Marie Antoinette, last Queen of France before the French Revolution, said “let them eat cake” when asked to help starving peasants.
In the 18th century, queen Marie Antoinette wasn’t popular amongst the people of France. To some, she appeared to embody the aristocracy: out of touch, naïve, and selfish. She was so reviled that she, along with her family, was executed via guillotine.
Before she was executed, she was told that the peasants were starving. She allegedly responded with “Qu’ils mangent de la brioche,” which translates roughly to “let them eat cake.” This claim was circulated via print to the already angry French populace. Ever since, people have attributed the phrase to Marie Antoinette.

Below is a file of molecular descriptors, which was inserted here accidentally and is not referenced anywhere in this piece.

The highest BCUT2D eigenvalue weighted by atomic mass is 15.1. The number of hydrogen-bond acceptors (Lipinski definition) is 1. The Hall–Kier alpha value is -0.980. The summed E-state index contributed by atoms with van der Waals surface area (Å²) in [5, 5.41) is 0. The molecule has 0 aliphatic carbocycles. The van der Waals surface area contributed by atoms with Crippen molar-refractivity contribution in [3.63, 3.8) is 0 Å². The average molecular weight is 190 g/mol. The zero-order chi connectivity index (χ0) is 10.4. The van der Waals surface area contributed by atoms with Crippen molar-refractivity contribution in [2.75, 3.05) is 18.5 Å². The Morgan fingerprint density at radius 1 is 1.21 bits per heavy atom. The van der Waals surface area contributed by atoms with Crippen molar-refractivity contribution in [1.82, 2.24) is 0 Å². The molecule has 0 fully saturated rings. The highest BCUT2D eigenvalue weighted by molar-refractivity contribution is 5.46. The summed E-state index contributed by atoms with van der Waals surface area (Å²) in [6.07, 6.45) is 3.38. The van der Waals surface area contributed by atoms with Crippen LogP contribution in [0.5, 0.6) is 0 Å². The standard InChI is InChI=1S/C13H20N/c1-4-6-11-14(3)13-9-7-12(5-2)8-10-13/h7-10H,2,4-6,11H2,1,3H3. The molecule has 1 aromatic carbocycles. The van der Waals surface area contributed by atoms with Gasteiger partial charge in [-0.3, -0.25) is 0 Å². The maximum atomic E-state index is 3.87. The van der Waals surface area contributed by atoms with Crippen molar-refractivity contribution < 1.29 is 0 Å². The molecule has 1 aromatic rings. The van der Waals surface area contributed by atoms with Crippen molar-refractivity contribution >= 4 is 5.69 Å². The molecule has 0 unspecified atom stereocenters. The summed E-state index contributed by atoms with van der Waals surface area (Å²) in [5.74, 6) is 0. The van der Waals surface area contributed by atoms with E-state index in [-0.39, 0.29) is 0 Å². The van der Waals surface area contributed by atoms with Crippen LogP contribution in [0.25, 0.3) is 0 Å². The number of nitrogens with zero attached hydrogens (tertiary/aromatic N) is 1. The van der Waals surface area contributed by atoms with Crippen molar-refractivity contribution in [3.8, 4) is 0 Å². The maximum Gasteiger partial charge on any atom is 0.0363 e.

Misbar’s investigation found that there is no evidence that Marie Antoinette said, “let them eat cake.” Some even assert that it would be against Antoinette’s nature to say something so out-of-touch.
So where does this quote come from? Some say that it’s attributable to Marie-Thérèse, a Spanish princess married to King Louis XIV. The French revolutionaries may have heard this story from philosopher Jean-Jacques Rousseau’s Confessions. In the text, he refers to an aristocrat saying, “let them eat pastry.”
Marie Antoinette's alleged quote is thus a historical myth.